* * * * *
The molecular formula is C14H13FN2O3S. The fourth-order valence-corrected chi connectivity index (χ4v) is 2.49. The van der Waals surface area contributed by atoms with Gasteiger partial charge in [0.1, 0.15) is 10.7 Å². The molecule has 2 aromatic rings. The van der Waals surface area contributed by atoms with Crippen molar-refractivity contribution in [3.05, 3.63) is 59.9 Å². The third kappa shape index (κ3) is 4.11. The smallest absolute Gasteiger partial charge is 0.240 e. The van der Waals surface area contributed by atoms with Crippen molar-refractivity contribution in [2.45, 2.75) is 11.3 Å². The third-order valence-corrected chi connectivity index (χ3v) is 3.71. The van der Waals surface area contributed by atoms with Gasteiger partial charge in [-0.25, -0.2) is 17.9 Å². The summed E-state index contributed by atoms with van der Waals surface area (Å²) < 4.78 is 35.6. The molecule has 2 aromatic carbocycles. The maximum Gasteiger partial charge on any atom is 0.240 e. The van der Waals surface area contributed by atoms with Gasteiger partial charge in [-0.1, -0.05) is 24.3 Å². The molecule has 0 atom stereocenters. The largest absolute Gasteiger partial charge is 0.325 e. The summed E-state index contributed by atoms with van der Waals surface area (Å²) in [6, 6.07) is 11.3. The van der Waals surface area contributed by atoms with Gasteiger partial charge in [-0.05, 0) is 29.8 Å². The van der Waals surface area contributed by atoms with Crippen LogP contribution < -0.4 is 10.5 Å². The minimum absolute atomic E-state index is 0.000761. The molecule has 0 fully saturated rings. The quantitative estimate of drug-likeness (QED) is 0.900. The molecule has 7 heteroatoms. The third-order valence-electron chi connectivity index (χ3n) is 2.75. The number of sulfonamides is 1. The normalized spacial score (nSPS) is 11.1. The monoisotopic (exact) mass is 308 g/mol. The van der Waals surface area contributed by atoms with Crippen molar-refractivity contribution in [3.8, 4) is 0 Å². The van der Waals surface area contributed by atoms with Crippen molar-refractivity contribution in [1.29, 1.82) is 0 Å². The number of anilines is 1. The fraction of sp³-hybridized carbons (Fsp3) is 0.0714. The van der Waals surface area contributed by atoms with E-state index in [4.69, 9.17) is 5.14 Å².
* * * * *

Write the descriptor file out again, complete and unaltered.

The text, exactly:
The molecular formula is C14H13FN2O3S. The fourth-order valence-corrected chi connectivity index (χ4v) is 2.49. The van der Waals surface area contributed by atoms with Gasteiger partial charge in [0.1, 0.15) is 10.7 Å². The molecule has 2 aromatic rings. The van der Waals surface area contributed by atoms with Crippen molar-refractivity contribution in [3.05, 3.63) is 59.9 Å². The third kappa shape index (κ3) is 4.11. The smallest absolute Gasteiger partial charge is 0.240 e. The van der Waals surface area contributed by atoms with Crippen molar-refractivity contribution in [2.45, 2.75) is 11.3 Å². The third-order valence-corrected chi connectivity index (χ3v) is 3.71. The van der Waals surface area contributed by atoms with Gasteiger partial charge in [-0.25, -0.2) is 17.9 Å². The summed E-state index contributed by atoms with van der Waals surface area (Å²) < 4.78 is 35.6. The molecule has 2 aromatic carbocycles. The maximum Gasteiger partial charge on any atom is 0.240 e. The van der Waals surface area contributed by atoms with Gasteiger partial charge in [-0.1, -0.05) is 24.3 Å². The molecule has 0 atom stereocenters. The largest absolute Gasteiger partial charge is 0.325 e. The summed E-state index contributed by atoms with van der Waals surface area (Å²) in [6, 6.07) is 11.3. The van der Waals surface area contributed by atoms with Gasteiger partial charge in [-0.05, 0) is 29.8 Å². The van der Waals surface area contributed by atoms with Crippen LogP contribution < -0.4 is 10.5 Å². The minimum absolute atomic E-state index is 0.000761. The molecule has 0 fully saturated rings. The quantitative estimate of drug-likeness (QED) is 0.900. The molecule has 7 heteroatoms. The third-order valence-electron chi connectivity index (χ3n) is 2.75. The number of sulfonamides is 1. The normalized spacial score (nSPS) is 11.1. The monoisotopic (exact) mass is 308 g/mol. The van der Waals surface area contributed by atoms with Crippen molar-refractivity contribution in [3.8, 4) is 0 Å². The van der Waals surface area contributed by atoms with Crippen molar-refractivity contribution in [1.29, 1.82) is 0 Å². The number of anilines is 1. The fraction of sp³-hybridized carbons (Fsp3) is 0.0714. The van der Waals surface area contributed by atoms with E-state index in [4.69, 9.17) is 5.14 Å².